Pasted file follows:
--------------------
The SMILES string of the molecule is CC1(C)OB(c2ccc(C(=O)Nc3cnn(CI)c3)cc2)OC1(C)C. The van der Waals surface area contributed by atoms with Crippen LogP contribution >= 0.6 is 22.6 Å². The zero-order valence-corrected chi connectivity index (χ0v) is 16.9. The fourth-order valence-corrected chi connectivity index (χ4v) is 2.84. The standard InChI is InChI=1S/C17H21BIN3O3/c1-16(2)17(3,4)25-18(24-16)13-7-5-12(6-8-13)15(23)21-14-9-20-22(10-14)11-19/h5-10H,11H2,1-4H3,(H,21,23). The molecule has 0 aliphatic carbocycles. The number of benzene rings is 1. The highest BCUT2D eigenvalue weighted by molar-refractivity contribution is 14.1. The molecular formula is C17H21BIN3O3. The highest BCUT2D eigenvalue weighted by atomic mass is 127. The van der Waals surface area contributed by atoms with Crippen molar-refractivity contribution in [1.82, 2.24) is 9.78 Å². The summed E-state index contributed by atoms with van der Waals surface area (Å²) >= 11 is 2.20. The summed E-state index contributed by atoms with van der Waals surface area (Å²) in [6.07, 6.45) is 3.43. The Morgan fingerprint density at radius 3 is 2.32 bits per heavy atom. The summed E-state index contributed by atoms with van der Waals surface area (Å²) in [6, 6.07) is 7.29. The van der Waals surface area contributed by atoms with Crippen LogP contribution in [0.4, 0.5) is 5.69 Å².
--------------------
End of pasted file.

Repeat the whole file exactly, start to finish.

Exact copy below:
The SMILES string of the molecule is CC1(C)OB(c2ccc(C(=O)Nc3cnn(CI)c3)cc2)OC1(C)C. The van der Waals surface area contributed by atoms with Crippen LogP contribution >= 0.6 is 22.6 Å². The zero-order valence-corrected chi connectivity index (χ0v) is 16.9. The fourth-order valence-corrected chi connectivity index (χ4v) is 2.84. The standard InChI is InChI=1S/C17H21BIN3O3/c1-16(2)17(3,4)25-18(24-16)13-7-5-12(6-8-13)15(23)21-14-9-20-22(10-14)11-19/h5-10H,11H2,1-4H3,(H,21,23). The molecule has 0 aliphatic carbocycles. The number of benzene rings is 1. The highest BCUT2D eigenvalue weighted by molar-refractivity contribution is 14.1. The molecular formula is C17H21BIN3O3. The highest BCUT2D eigenvalue weighted by atomic mass is 127. The van der Waals surface area contributed by atoms with Crippen molar-refractivity contribution in [1.82, 2.24) is 9.78 Å². The summed E-state index contributed by atoms with van der Waals surface area (Å²) >= 11 is 2.20. The summed E-state index contributed by atoms with van der Waals surface area (Å²) in [6.07, 6.45) is 3.43. The Morgan fingerprint density at radius 3 is 2.32 bits per heavy atom. The summed E-state index contributed by atoms with van der Waals surface area (Å²) in [6, 6.07) is 7.29. The van der Waals surface area contributed by atoms with Crippen LogP contribution in [0.4, 0.5) is 5.69 Å².